The Southampton Arts Center will do its part to illuminate the beauty and mystery of trees with its next exhibition, "A Celebration of Trees," which opens on Saturday with the work of 80 artists from 20 countries.
Since trees first appeared on Earth some 360 million years ago, they have helped stabilize and improve environmental conditions for life on the planet, and today are a weapon against global warming.
"Ever since childhood, I have had a deep love and spiritual connection to the trees around me,” said Laurie Dolphin, who organized the exhibition with Daniela Kronemeyer and Coco Myers. “I have come to realize that the universal importance of the tree world is fundamental to the survival of mankind. Simply put, we need trees and trees need us -- we are forever interconnected. I know that this exhibition will transform our relationship, understanding, and appreciation of trees.”
The exhibition includes painting, photography, silkscreen, sculpture, film, poetry, and messages from Indigenous peoples. A series of public programs will complement the show, starting Sunday morning at 10 with a tour of the Folly Tree Arboretum in Springs, a cultural archive of trees maintained by Tucker Marder, and a curator-led exhibition tour at noon.
Among the artists with work on view are Freeman Vines, a self-taught artist, musician, luthier, and writer from North Carolina, who crafts guitars out of found wood, including that of a local "lynching tree" from a series he called "Hanging Tree Guitars."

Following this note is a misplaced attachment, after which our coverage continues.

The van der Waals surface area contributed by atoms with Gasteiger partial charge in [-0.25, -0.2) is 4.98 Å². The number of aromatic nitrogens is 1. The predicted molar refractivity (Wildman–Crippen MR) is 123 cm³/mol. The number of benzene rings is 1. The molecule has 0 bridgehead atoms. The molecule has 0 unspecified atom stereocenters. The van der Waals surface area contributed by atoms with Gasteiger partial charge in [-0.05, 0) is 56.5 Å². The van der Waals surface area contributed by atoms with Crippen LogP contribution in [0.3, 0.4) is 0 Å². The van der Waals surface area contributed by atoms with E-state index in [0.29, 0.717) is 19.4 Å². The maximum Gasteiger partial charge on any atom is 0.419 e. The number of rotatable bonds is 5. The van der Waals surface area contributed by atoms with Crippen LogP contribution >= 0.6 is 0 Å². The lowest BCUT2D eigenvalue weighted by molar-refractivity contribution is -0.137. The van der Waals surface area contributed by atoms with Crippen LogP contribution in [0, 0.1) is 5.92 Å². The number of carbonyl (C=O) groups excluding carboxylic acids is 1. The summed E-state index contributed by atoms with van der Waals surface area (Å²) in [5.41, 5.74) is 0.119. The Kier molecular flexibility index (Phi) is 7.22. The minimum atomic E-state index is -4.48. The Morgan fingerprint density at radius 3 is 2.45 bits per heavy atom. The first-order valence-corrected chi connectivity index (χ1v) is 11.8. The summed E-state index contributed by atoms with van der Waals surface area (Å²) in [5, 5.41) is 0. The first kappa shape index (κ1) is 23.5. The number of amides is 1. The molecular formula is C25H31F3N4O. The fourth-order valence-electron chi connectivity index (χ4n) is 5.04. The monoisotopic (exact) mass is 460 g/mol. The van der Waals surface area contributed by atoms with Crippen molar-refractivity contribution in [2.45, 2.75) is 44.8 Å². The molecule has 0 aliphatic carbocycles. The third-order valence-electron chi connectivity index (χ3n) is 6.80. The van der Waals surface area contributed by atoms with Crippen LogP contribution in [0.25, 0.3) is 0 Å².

Andy Warhol will be represented by a series of little-known and rarely exhibited black-and-white gelatin photographs, taken toward the end of his life, that reveal his appreciation of trees and landscape, including that of his 30 acres in Montauk.
The photographer Renate Aller has photographed one of the oldest living tree species, the juniper, while the New Orleans artist Frank Relle has turned his camera on the ancient cypress trees of the Louisiana bayous.
The colorful figurative paintings of Mr. StarCity, a.k.a. Dave White, influenced by the hip-hop and graffiti culture he grew up around in Bedford-Stuyvesant, pay homage to the natural world, much of which has yielded to development in his Brooklyn neighborhood.
Trees have figured in the work of Charles Gaines, including his recent Times Square installation "Roots," which encompasses seven sweetgum trees once native to the region, and engages with the nation's history of colonization and enslavement.
Ms. Myers says of the large contingent of local artists in the exhibition, "Whether the work is representational or abstracted, it is inspired by nature: the light, the sea, the fields, and the trees of eastern Long Island."
Another program, whose date is yet to be announced, will feature a film presentation by the artist Sibylle Szaggars Redford, part of her environmental performance "The Way of the Rain -- Hope for Earth," which has spoken word by her husband, Robert Redford.
The exhibition will be on view through Dec. 18. The galleries will be open Fridays through Sundays from noon to 5; admission is free. More information on Sunday's Folly Tree Arboretum tour can be found on the arts center's website.